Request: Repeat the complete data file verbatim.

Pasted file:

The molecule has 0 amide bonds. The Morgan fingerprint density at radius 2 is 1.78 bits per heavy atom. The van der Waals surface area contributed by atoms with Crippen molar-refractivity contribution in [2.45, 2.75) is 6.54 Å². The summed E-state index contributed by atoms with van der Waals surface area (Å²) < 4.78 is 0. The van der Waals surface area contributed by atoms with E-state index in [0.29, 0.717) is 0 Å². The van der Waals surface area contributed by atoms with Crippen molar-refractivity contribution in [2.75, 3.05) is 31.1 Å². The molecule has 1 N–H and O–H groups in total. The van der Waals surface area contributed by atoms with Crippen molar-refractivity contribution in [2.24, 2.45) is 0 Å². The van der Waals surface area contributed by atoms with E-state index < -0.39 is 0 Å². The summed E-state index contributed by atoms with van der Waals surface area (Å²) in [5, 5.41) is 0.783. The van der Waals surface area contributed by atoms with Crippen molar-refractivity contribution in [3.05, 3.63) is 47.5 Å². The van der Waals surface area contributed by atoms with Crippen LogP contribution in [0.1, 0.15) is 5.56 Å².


The molecule has 0 amide bonds. The Morgan fingerprint density at radius 2 is 1.78 bits per heavy atom. The van der Waals surface area contributed by atoms with Crippen molar-refractivity contribution in [2.45, 2.75) is 6.54 Å². The summed E-state index contributed by atoms with van der Waals surface area (Å²) < 4.78 is 0. The van der Waals surface area contributed by atoms with E-state index in [0.29, 0.717) is 0 Å². The van der Waals surface area contributed by atoms with Crippen molar-refractivity contribution in [2.75, 3.05) is 31.1 Å². The molecule has 1 N–H and O–H groups in total. The van der Waals surface area contributed by atoms with Crippen molar-refractivity contribution in [2.24, 2.45) is 0 Å². The van der Waals surface area contributed by atoms with E-state index < -0.39 is 0 Å². The summed E-state index contributed by atoms with van der Waals surface area (Å²) in [5, 5.41) is 0.783. The van der Waals surface area contributed by atoms with Crippen molar-refractivity contribution in [3.05, 3.63) is 47.5 Å². The van der Waals surface area contributed by atoms with Crippen LogP contribution in [0.1, 0.15) is 5.56 Å².